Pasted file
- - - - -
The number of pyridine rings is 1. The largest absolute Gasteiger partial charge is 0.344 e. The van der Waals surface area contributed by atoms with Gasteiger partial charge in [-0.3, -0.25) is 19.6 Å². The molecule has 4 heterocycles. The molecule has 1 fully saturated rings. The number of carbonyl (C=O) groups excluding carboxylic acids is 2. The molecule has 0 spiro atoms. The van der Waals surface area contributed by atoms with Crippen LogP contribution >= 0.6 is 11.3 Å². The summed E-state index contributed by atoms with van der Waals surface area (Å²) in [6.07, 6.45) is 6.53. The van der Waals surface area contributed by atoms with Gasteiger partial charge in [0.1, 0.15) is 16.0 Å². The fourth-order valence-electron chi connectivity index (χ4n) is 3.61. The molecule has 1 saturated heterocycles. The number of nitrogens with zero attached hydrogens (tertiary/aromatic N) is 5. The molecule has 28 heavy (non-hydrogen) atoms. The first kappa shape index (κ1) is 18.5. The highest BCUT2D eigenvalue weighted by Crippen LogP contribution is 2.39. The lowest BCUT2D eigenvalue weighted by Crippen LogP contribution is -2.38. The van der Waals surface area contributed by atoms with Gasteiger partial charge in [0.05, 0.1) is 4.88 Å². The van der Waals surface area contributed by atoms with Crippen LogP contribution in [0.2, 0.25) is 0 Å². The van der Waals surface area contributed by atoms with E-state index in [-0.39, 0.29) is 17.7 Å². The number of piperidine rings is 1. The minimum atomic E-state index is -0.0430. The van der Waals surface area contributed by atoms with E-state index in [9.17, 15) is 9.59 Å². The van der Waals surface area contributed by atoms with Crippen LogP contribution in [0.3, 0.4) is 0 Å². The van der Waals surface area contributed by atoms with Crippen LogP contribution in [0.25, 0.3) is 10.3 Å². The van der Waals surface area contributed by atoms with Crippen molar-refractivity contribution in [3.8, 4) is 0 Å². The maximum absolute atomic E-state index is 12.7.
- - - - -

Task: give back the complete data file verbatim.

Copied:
The number of pyridine rings is 1. The largest absolute Gasteiger partial charge is 0.344 e. The van der Waals surface area contributed by atoms with Gasteiger partial charge in [-0.3, -0.25) is 19.6 Å². The molecule has 4 heterocycles. The molecule has 1 fully saturated rings. The number of carbonyl (C=O) groups excluding carboxylic acids is 2. The molecule has 0 spiro atoms. The van der Waals surface area contributed by atoms with Crippen LogP contribution >= 0.6 is 11.3 Å². The summed E-state index contributed by atoms with van der Waals surface area (Å²) in [6.07, 6.45) is 6.53. The van der Waals surface area contributed by atoms with Gasteiger partial charge in [0.1, 0.15) is 16.0 Å². The fourth-order valence-electron chi connectivity index (χ4n) is 3.61. The molecule has 1 saturated heterocycles. The number of nitrogens with zero attached hydrogens (tertiary/aromatic N) is 5. The molecule has 28 heavy (non-hydrogen) atoms. The first kappa shape index (κ1) is 18.5. The highest BCUT2D eigenvalue weighted by Crippen LogP contribution is 2.39. The lowest BCUT2D eigenvalue weighted by Crippen LogP contribution is -2.38. The van der Waals surface area contributed by atoms with Gasteiger partial charge in [0.05, 0.1) is 4.88 Å². The van der Waals surface area contributed by atoms with Crippen LogP contribution in [0.2, 0.25) is 0 Å². The van der Waals surface area contributed by atoms with E-state index in [-0.39, 0.29) is 17.7 Å². The number of piperidine rings is 1. The minimum atomic E-state index is -0.0430. The van der Waals surface area contributed by atoms with E-state index in [9.17, 15) is 9.59 Å². The van der Waals surface area contributed by atoms with Crippen LogP contribution in [0.3, 0.4) is 0 Å². The van der Waals surface area contributed by atoms with Crippen LogP contribution in [0.25, 0.3) is 10.3 Å². The van der Waals surface area contributed by atoms with Crippen molar-refractivity contribution in [3.8, 4) is 0 Å². The maximum absolute atomic E-state index is 12.7.